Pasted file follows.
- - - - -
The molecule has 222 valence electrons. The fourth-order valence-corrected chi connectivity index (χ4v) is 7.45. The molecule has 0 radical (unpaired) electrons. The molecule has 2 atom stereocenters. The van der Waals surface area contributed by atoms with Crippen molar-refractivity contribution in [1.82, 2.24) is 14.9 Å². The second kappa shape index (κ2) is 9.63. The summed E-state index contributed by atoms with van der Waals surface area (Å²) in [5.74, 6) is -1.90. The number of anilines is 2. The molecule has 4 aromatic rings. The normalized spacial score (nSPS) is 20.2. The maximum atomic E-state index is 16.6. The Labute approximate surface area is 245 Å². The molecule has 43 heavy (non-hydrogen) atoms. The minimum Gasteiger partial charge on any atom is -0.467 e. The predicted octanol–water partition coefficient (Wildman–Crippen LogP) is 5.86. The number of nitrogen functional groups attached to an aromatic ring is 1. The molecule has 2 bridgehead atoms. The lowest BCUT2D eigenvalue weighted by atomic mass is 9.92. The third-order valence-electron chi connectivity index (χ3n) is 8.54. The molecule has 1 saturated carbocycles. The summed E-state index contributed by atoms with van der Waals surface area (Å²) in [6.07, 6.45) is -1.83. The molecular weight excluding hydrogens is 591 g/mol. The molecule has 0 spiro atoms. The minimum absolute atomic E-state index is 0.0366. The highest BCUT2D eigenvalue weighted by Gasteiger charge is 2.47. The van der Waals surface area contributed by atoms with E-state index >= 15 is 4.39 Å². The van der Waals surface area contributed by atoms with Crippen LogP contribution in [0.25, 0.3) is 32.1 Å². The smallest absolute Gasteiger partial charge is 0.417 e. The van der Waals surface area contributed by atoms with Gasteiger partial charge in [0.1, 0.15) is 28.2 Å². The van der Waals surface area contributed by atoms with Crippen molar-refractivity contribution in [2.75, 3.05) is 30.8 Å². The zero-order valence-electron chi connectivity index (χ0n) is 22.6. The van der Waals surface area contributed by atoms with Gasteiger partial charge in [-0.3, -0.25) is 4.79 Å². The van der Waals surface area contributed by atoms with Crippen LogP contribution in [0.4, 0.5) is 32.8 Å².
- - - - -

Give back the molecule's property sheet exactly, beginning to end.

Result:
The molecule has 222 valence electrons. The fourth-order valence-corrected chi connectivity index (χ4v) is 7.45. The molecule has 0 radical (unpaired) electrons. The molecule has 2 atom stereocenters. The van der Waals surface area contributed by atoms with Crippen molar-refractivity contribution in [1.82, 2.24) is 14.9 Å². The second kappa shape index (κ2) is 9.63. The summed E-state index contributed by atoms with van der Waals surface area (Å²) in [5.74, 6) is -1.90. The number of anilines is 2. The molecule has 4 aromatic rings. The normalized spacial score (nSPS) is 20.2. The maximum atomic E-state index is 16.6. The Labute approximate surface area is 245 Å². The molecule has 43 heavy (non-hydrogen) atoms. The minimum Gasteiger partial charge on any atom is -0.467 e. The predicted octanol–water partition coefficient (Wildman–Crippen LogP) is 5.86. The number of nitrogen functional groups attached to an aromatic ring is 1. The molecule has 2 bridgehead atoms. The lowest BCUT2D eigenvalue weighted by atomic mass is 9.92. The third-order valence-electron chi connectivity index (χ3n) is 8.54. The molecule has 1 saturated carbocycles. The summed E-state index contributed by atoms with van der Waals surface area (Å²) in [6.07, 6.45) is -1.83. The molecular weight excluding hydrogens is 591 g/mol. The molecule has 0 spiro atoms. The minimum absolute atomic E-state index is 0.0366. The highest BCUT2D eigenvalue weighted by Gasteiger charge is 2.47. The van der Waals surface area contributed by atoms with E-state index >= 15 is 4.39 Å². The van der Waals surface area contributed by atoms with Crippen LogP contribution in [0.25, 0.3) is 32.1 Å². The smallest absolute Gasteiger partial charge is 0.417 e. The van der Waals surface area contributed by atoms with Gasteiger partial charge in [0.1, 0.15) is 28.2 Å². The van der Waals surface area contributed by atoms with Crippen molar-refractivity contribution in [2.75, 3.05) is 30.8 Å². The zero-order valence-electron chi connectivity index (χ0n) is 22.6. The van der Waals surface area contributed by atoms with Gasteiger partial charge in [-0.3, -0.25) is 4.79 Å². The van der Waals surface area contributed by atoms with Crippen LogP contribution in [0.4, 0.5) is 32.8 Å².